Orion Reads
a diary of books etc.

Monday, July 25, 2005


Am a bit at loose ends bibliographically just now.

Am currently reading:
Tom Sawyer
Life on the Mississippi
The Martian Chronicles
Harry Potter 6
A new book of short horror stories which i can't recall the name of
Inifnite Jest.

It's a long list.
Books on the list which i've currently lost: Sawyer, Mississippi, Chronicles.

The most exciting for me is the short horror,
primarily because it contained a China Meiville short about Feral Streets of london, alleyways which ooze in & out of existence where previously there was an unbroken row of houses. It was really well-writ. So i may be looking in to his full novels.

Monday, July 18, 2005

Ligotti - in a foreign town

Oh also, Michelle got me a new copy of the Thomas Ligotti/Current 93 book/cd In a Foreign Town. It's a small book, more of a booklet, which is with a CD. The idea is you listen to the CD while reading the book, because they're both creepy.

The stories are, i think, more finely crafted than those in Songs of a Dead Dreamer.

They all take place in "A town near the northern border", and involve the themes of metaphysical disappearance, public collusion, identity, etc. Actually, make that: metaphysical disappearance, metaphysical public collusion, metaphysical identity, and metaphysical etc.

Needless to say, i loved it.

Twain, Tolkien, Kingston, Bradbury, Twain, Twain

It's been a while!

Finally finished Tolkien and The Great War. Basically, the author says that WWI was a heavy influence on Tolkien's works, which doesn't really come as a surprise to anyone, but it's nice to have it all spelled out. Also there was a lot of info about WWI which i hadn't known. - which doesn't really come as a surprise to anyone, but it's nice to have it spelled out.
Interestingly, the author considered Tolkien's early work such as primarily The Book of Lost Tales and The Cottage of Lost Play to be superior to the later Silmarillion, which basically tells pretty much the same stories but with an additional few decades of simmering. His point is mainly that the earlier versions had a whimsy, vivacity, and sense of wonder which gave way before the overpowering monolith of the Great History in the Silmarillion. I think the most easily recognized example is the loss of the comical Tevildo the Cat scene from the lay of Beren and Luthien.

Finished Woman Warrior, and i think i read every page. Excellent writing, and as Jenn See suggested, i will be on the lookout for Kingston's Tripmaster Monkey.


- I'm not sure what it is with me and Twain lately. I finished Puddinhead Wilson, am currently reading Tom Sawyer and Life on the Mississippi, and plan on reading Conneticut Yankee the next time i come across it.
After reading Puddinhead, i feel i have to take back some of the criticisms i made earlier about Twain's antirascist status. While i still feel that humor is primary to Twain, he does lead the story into realms of notable black/white race relations.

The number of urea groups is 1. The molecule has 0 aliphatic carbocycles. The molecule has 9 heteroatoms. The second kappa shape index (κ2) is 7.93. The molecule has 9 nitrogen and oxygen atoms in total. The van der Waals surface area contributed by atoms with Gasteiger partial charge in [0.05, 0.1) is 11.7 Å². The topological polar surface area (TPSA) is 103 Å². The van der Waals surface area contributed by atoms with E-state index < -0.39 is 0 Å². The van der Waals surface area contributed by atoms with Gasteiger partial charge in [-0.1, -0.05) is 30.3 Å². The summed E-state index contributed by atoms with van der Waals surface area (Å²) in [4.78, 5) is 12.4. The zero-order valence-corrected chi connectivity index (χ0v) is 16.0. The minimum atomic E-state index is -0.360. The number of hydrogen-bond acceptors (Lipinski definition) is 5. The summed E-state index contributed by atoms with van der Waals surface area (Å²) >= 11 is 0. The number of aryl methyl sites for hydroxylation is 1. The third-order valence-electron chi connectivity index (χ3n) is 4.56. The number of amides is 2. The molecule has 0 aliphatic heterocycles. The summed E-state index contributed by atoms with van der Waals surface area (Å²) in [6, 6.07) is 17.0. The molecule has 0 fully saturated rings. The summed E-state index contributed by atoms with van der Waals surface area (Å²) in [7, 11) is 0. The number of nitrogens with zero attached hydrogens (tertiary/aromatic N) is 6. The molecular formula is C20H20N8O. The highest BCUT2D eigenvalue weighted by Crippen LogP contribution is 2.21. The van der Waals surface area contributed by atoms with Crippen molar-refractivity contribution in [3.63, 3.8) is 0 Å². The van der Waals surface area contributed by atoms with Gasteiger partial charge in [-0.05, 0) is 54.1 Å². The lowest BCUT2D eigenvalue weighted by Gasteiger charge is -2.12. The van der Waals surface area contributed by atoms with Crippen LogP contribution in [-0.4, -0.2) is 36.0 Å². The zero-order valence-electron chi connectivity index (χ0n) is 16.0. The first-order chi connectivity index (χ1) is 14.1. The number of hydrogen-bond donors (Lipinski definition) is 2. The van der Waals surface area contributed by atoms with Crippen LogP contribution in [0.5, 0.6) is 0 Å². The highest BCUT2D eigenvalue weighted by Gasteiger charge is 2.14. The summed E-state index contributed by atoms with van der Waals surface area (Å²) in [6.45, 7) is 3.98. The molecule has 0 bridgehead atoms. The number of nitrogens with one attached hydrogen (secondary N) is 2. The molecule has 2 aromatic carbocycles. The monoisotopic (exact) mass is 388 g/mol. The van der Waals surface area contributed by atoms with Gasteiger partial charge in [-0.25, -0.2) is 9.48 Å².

He still hates the red man, tho.

Am also re-reading Ray Bradbury's The Martian Chronicles, which i read long ago in junior high, i believe. Bradbury is really not normal science-fiction. He's much, much less interested in science than most authors of his era (Asimov, eg). For example, in The Martian Chronicles, the crews of the first three rocket ships to land on Mars are destroyed in the following way:
  • A native martian couple has been having domestic friction, mostly because the wife has been having dreams about having an affair in a few days with an alien who will land from the stars. The husband is jealous, and when the day comes, he makes the wife stay at home to entertain "The Joneses", and goes out to where the rocket has landed, and shoots the two crewmembers and comes home.

  • A year later, the second rocket ship lands, and the crew make their way to a martian town, but everyone they introduce themselves to can't be bothered with the first Earthmen and pass them off one by one until they arrive at an insane asylum full of first Earthmen. The head doctor finally plays along with our heros and lets them bring him to their rocket ship. Now on Mars, insane people can project their insanity telepathically, so to cure the patients and himself, the doctor shoots all of them.

  • A while later, the third rocket to mars lands and discovers that their childhood hometown is there, along with their dead loved ones, back to life. All the crewmembers go to their individual homes with joy, and in the middle of the night are killed, because it was a trick.
.. and so on. Bradbury's Mars isn't just strange from a scientific point of view (in fact it's entirely familiar scientificall), it's strange from a metaphysical point of view.

It's a bit frustrating, honestly, as a guy who likes his hard sci-fi.
I've currently lost it, but i expect i'll finish it anyhow.